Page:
Further readings for the Pentax smc DA Star 300mm F4 ED (IF) SDM
To provide photographers with a broader perspective about mobiles, lenses and cameras, here are links to articles, reviews, and analyses of photographic equipment produced by DxOMark, renown websites, magazines or blogs.
If you’ve outgrown the standard kit lens for your new entry-level DSLR, a second lens can add a new dimension to your photography. With a plethora of options available, picking out the right one can be a bit of a minefield, but our best lenses review is here to help. We round up here the big talking points on the 39 lenses that our technicians have tested on the Pentax K-S1.
Announced in June this year, the K-50 is an accessibly priced environmentally sealed DSLR featuring a built-in stabilization and a 16-MPix APS-C size CMOS sensor. As Pentax has yet to introduce a full-frame DSLR to the range the K-50, like others before it, can benefit from one of the largest lens ranges designed for the smaller APS-C sensor. The result is an appealing and unsurpassed range of compact and highly portable primes and zooms. We have analyzed the optical properties of 28 different models in total from Pentax as well as third-party makers, mounted on the new K-50, to help you in your selection either when buying new for the first time or when simply choosing which lens to take with you on your next shoot.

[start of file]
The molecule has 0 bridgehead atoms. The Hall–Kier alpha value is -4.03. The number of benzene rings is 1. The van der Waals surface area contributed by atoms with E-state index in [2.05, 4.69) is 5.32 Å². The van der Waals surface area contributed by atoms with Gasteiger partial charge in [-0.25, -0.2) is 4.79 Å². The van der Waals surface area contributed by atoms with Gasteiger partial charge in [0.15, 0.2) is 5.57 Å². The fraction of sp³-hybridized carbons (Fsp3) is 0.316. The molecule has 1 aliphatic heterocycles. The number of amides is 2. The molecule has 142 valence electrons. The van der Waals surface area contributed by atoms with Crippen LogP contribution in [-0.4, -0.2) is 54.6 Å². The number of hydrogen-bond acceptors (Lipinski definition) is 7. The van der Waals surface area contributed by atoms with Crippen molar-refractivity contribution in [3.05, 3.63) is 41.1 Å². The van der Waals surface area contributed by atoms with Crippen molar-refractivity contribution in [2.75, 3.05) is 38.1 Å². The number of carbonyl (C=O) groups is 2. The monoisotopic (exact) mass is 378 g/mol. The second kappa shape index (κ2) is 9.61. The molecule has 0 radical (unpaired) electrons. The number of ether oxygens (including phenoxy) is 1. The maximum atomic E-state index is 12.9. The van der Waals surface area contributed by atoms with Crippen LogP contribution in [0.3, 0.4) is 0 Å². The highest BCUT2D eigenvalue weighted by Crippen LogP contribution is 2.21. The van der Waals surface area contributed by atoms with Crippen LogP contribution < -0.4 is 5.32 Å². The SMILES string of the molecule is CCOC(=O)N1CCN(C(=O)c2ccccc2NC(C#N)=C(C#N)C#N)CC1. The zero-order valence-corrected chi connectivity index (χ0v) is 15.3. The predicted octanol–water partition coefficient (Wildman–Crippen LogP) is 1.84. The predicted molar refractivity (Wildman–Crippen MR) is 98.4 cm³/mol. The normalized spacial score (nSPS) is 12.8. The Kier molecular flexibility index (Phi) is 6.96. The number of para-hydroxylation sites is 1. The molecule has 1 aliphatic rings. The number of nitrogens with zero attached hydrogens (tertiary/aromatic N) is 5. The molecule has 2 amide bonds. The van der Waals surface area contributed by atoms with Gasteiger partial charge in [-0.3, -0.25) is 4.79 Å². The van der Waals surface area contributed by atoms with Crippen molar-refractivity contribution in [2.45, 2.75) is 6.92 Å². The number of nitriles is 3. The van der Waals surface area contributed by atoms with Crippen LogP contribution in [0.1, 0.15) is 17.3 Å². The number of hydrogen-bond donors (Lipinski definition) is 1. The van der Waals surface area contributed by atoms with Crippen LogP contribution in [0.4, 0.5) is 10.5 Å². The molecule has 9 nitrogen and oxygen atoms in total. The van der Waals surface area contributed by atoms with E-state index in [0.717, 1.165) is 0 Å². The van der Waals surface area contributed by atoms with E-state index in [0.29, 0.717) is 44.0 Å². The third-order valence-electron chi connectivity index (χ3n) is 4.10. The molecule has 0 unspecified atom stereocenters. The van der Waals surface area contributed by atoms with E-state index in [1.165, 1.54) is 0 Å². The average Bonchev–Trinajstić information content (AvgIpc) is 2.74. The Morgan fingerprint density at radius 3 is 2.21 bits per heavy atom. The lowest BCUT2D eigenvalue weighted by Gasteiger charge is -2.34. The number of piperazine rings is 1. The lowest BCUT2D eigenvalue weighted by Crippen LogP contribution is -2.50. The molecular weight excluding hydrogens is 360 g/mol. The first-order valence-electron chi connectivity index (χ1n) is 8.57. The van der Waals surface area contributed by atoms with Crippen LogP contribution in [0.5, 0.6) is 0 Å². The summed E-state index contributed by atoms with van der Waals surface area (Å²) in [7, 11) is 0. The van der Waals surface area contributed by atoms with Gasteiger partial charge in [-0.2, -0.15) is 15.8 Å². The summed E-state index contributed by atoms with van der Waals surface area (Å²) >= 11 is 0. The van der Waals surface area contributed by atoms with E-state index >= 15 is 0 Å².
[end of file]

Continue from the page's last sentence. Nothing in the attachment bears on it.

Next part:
Our final comparison, for the sake of objectivity, is the $1,400 Pentax smc DA Star 300mm f/44 ED IF SDM. On a Pentax DSLR this lens is the 35mm equivalent to a 450mm f/4 and besides the very good image quality (with a DxO Mark score of 15) it has some nice features including extreme weather resistance, ED glass, internal focusing and an built-in SDM type autofocus motor. In fact, the image quality is close to the Canon 300mm f/2.8 mounted on a EOS 7D.
With the vagaries of photographing wildlife, the flexibility of a telephoto zoom would appear to be an attractive solution. However, image quality is often a compromise at the maximum aperture and longest focal length, typically the most crucial settings. We’ve pulled some lens data from our database and put together a round up of popular zoom lenses over the years (and made some comparisons with high performance primes). Read on to find out which models have the best image quality.
Launched in July 1999, the Canon EF300mm f/2.8L IS USM lens has been one of the most popular super telephoto lenses in the Canon range for wildlife and sports photographers alike. As expected for a super telephoto lens with a constant f/2.8 aperture and an Image Stabilizer, it is right at the top of the tree in terms of cost. But does the performance match the price? DxOMark presents the results, including a comparison of the Canon with the Pentax smc DA Star 300mm f/ 4 ED (IF) SDM, a lens also recently tested in our laboratories.